The basis of calibration was that it would receive around 5 to 10 initial readings after which it would add to it a threshold value based on which the device would respond. This gave us a dynamic range within which the mouse would move, irrespective of how the user was wearing his glove. Also, we added a sensitivity option on the basis of said calibration that would allow the user to control the speed of mouse movement based on the degree of movement of his hand. This was done using a float value based on accelerometer readings that gave a nice smooth transition from one speed to another, like an exponential curve.

The next step was to add control for the mouse clicks for which we employed two Flex Sensors. This is a cool piece of hardware that changes its resistance based on how much it is bent. Using information available here, I set up the flex sensors on the glove’s fingers and added some calibration bits for this too. The Leonardo syntax for mouse clicks is :

Mouse.press(MOUSE_LEFT | MOUSE_RIGHT | MOUSE_MIDDLE);
Mouse.release(MOUSE_LEFT | MOUSE_RIGHT | MOUSE_MIDDLE);
Mouse.isPressed(MOUSE_LEFT | MOUSE_RIGHT | MOUSE_MIDDLE);

Using these three lines of code, we figured out a way to send a bit for each click, left and right, and then, on the receiver, check if they were pressed or released separately or simultaneously. When pressed simultaneously, the Mouse.scroll() function was called and that allowed for scrolling of screens based on X axis movement.

This, in my opinion, was the hardest part of the coding, since we also had to take care of drag-and-drop functionality. Basically, that was it. After around a week of coding and frustrating amounts of testing along with around 6 hours of PCB soldering, we had a working prototype of the wireless e-glove. We added a wrist-strap that held the Uno and the battery (9V) on the glove and taped things up a bit to keep things steady on the glove.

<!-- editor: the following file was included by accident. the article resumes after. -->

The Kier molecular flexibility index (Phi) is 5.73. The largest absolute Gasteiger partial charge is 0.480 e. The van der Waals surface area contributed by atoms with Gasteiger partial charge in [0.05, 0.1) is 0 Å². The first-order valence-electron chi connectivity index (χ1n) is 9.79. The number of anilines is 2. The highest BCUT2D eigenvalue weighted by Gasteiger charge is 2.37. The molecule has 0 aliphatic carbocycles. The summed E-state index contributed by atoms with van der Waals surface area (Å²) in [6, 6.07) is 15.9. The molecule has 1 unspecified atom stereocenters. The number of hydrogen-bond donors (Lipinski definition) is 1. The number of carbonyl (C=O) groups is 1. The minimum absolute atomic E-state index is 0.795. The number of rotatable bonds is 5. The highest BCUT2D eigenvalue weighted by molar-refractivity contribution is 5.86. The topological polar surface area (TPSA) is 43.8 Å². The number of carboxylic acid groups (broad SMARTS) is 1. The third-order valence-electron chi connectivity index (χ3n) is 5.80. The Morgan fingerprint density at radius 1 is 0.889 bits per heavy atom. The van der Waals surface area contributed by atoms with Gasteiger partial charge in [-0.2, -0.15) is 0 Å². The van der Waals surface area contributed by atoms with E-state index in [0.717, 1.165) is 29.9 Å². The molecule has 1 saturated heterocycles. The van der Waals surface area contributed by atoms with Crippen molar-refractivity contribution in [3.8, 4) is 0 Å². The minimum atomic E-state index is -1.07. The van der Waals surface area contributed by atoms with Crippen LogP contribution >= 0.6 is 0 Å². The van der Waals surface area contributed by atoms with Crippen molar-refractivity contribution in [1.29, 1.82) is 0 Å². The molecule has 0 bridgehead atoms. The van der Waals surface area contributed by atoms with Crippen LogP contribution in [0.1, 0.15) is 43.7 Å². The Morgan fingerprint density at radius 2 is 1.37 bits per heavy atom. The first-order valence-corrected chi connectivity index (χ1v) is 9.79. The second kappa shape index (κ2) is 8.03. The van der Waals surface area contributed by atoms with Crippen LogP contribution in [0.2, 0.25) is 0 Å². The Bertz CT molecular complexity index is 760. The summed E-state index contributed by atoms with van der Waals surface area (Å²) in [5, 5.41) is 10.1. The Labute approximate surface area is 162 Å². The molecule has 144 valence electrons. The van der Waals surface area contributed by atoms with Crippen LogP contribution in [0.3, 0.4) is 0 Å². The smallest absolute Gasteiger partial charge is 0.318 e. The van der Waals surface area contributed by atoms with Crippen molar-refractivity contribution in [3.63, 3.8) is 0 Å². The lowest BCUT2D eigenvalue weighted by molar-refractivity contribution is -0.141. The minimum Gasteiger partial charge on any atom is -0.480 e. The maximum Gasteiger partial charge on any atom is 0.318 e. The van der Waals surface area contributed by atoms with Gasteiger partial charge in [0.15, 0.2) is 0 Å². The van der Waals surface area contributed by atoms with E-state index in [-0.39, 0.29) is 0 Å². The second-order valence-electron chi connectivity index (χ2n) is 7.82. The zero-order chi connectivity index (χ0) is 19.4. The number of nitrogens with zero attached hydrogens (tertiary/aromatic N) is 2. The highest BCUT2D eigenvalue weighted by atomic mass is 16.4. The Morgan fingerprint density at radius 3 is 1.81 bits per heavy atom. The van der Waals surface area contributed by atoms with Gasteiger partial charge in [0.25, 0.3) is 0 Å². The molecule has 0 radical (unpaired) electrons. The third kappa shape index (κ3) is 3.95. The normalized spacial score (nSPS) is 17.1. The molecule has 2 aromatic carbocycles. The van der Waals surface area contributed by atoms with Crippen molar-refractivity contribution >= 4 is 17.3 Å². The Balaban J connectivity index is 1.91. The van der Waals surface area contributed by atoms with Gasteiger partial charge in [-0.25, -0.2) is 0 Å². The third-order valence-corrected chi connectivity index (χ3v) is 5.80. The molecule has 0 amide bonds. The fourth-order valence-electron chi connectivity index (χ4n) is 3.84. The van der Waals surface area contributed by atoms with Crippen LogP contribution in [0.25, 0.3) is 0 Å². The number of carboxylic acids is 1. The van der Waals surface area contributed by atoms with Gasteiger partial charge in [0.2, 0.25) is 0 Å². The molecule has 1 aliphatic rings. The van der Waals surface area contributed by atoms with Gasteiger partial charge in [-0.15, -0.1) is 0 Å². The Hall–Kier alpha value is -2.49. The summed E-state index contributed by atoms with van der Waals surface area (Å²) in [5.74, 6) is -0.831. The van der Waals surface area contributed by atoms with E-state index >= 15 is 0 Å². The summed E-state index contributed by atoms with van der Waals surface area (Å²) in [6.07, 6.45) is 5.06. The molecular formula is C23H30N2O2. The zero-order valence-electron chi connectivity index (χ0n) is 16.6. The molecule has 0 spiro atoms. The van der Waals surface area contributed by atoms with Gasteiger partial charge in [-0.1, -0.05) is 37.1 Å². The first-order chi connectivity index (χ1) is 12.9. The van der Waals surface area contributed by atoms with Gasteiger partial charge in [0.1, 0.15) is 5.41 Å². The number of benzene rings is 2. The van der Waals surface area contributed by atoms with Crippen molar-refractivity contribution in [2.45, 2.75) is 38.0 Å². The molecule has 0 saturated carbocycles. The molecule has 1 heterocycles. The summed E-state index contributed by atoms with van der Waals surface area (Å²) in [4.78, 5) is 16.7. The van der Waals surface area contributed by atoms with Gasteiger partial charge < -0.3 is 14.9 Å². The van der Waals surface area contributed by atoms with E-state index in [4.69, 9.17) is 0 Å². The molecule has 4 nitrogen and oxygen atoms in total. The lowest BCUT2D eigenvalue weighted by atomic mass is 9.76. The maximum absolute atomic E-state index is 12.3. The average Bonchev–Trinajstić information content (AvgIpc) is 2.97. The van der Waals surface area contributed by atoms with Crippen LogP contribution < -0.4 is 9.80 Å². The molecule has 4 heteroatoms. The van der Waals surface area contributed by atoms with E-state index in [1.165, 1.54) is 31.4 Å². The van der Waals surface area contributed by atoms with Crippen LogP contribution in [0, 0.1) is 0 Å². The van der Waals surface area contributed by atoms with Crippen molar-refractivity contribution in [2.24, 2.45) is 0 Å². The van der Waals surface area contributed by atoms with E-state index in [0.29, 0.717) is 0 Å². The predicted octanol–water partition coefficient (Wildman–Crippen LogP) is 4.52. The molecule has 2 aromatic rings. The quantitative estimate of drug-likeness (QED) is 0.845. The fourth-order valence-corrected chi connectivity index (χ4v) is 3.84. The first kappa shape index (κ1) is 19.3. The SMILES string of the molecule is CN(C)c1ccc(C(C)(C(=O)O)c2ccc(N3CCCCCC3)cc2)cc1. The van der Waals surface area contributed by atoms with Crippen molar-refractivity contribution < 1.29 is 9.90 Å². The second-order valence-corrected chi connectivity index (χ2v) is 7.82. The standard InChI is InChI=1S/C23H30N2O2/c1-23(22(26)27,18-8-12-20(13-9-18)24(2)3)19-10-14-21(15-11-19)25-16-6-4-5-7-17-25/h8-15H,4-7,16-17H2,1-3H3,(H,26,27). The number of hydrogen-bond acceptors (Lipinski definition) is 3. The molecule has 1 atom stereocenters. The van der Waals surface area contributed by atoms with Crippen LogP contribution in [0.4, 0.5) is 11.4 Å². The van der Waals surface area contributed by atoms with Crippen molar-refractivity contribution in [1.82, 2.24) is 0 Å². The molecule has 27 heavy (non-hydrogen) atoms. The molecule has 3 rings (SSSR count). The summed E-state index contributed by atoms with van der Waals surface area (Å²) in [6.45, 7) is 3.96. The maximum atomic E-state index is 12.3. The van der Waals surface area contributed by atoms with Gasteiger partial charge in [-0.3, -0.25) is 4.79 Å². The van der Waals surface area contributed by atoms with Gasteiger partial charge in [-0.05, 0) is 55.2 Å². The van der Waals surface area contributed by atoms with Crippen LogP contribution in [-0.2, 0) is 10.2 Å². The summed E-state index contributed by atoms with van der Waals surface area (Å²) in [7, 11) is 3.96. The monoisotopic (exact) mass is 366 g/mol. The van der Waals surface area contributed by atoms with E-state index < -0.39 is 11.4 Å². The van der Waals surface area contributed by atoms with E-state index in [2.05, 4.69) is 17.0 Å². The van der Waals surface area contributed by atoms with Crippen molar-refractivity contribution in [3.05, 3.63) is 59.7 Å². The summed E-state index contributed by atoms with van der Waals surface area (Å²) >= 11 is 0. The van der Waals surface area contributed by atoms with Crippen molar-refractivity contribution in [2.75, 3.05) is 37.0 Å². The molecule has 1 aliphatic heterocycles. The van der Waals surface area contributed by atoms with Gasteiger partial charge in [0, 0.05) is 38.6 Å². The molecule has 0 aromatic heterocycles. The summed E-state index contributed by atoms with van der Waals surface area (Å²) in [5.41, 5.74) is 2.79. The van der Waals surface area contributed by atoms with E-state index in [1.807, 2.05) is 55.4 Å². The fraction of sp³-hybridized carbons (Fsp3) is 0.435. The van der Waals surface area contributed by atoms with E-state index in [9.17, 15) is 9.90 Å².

The members of the team are;

Kanishka Ganguly – Hardware and software
Nimesh Ghelani  - Coding
Vishesh Dokania – Coding and general visualization of concepts
Neel Lahiri – Coding and general visualization of concepts
Mainak Basu – PCB soldering and guidance

Fig.3.The PCB after fabrication
Our main aim with this project was a proof-of-concept which we hope to achieve by purchasing a robotic arm and connecting the receiver to it to control the arm remotely. The main agenda is to prove that such systems can be used in rovers to remotely defuse mines and rescue people from wreckage, if produced on a larger scale. Also, such systems may be extrapolated to be put to use in remote surgery and similar such applications.The next step on the agenda is to try and use gyroscopes and/or Inertial Measurement Units (IMUs) in order to achieve much more fluid gestures and movement in 3D space.

The code for this is currently in a private repo on Github, which we cannot release due to intellectual property rights at the moment.

This is a work in progress and we hope to put up videos and other progress soon , and may be some day James Bond maybe using it .... 'shaken, not stirred' !!!